On November 8, 1895, Wilhelm Conrad Röntgen discovered the X-ray by accident. During his experiments with cathode rays he found that a new ray, which he named “X-ray” passed through black paper.
At the time he was a professor of experimental physics and director of the Physics Institute in Würzburg. After further and very conscientious research, Röntgen published his discovery on 28 December, which was an immediate sensation.
On January 23, 1896 he presented his discovery in a public lecture at the Physical-Medical Society of Würzburg. During the lecture he make an X-ray of the hand of Albert von Kölliker in front of the audience.
Five years after the discovery of X-rays, the Nobel Prize Committee honoured Röntgen's achievement with the Nobel Prize for Physics, which was awarded to him at a ceremony on 10 December 1901. This was not the last award in his career.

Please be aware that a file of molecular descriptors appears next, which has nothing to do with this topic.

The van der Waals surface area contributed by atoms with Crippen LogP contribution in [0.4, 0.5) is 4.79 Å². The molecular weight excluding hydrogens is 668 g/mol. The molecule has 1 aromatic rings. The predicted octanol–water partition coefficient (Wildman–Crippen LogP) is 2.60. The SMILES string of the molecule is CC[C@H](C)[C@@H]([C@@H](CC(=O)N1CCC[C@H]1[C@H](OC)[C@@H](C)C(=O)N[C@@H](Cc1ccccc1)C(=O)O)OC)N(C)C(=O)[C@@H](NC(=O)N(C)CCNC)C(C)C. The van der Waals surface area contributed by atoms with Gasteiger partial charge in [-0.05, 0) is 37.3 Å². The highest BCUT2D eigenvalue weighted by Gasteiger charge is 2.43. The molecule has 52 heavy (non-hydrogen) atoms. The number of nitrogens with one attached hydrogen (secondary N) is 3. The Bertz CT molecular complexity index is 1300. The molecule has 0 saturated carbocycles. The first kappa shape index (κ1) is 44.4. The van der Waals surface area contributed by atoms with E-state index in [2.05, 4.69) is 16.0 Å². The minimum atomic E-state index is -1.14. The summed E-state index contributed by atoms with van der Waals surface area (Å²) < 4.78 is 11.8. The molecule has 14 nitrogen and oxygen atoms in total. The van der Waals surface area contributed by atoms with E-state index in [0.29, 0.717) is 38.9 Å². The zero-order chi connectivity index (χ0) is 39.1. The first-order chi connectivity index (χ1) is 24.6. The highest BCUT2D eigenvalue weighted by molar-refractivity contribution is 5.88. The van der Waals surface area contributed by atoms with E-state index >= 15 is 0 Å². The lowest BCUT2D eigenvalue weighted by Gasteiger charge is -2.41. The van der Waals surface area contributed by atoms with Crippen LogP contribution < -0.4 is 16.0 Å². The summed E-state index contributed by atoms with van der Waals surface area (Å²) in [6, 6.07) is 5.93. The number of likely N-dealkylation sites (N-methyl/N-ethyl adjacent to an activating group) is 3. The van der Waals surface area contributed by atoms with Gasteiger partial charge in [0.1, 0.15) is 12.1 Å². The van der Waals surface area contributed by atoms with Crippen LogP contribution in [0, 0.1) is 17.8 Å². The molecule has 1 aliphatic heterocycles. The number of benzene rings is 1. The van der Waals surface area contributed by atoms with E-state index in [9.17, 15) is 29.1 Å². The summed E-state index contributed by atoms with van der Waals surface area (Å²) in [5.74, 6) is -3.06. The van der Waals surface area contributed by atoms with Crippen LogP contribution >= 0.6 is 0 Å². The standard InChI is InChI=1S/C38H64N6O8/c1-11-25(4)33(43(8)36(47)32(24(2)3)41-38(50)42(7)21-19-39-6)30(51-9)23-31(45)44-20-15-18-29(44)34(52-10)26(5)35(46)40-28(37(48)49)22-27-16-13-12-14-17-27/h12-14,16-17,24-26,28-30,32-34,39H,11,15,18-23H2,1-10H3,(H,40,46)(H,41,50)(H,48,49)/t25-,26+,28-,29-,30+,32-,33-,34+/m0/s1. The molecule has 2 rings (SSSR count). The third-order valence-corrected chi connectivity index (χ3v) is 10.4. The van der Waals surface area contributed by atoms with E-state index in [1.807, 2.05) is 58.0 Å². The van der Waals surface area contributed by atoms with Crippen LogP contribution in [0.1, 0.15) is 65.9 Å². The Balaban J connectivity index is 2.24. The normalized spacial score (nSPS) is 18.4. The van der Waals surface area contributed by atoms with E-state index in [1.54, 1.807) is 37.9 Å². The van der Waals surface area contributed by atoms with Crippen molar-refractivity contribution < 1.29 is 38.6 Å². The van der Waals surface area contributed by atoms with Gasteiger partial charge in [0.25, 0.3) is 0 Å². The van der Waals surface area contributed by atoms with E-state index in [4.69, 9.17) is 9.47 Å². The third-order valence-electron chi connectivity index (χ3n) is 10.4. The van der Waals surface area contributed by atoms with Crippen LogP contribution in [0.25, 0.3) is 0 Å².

The fact that X-rays pass through mass and make the inside visible, makes his discovery one of the few in physics that fascinated everyone. Above all, however, physicians were almost ecstatic because they could now finally see inside the human body - a revolution in medicine. Additional applications of X-rays are found in other natural sciences, in art, archaeology, in security technology and in the field of materials testing.
In honour of Wilhelm Conrad Röntgen, the rays he discovered are named after him in the German-speaking world and are known only as "Röntgenstrahlen".
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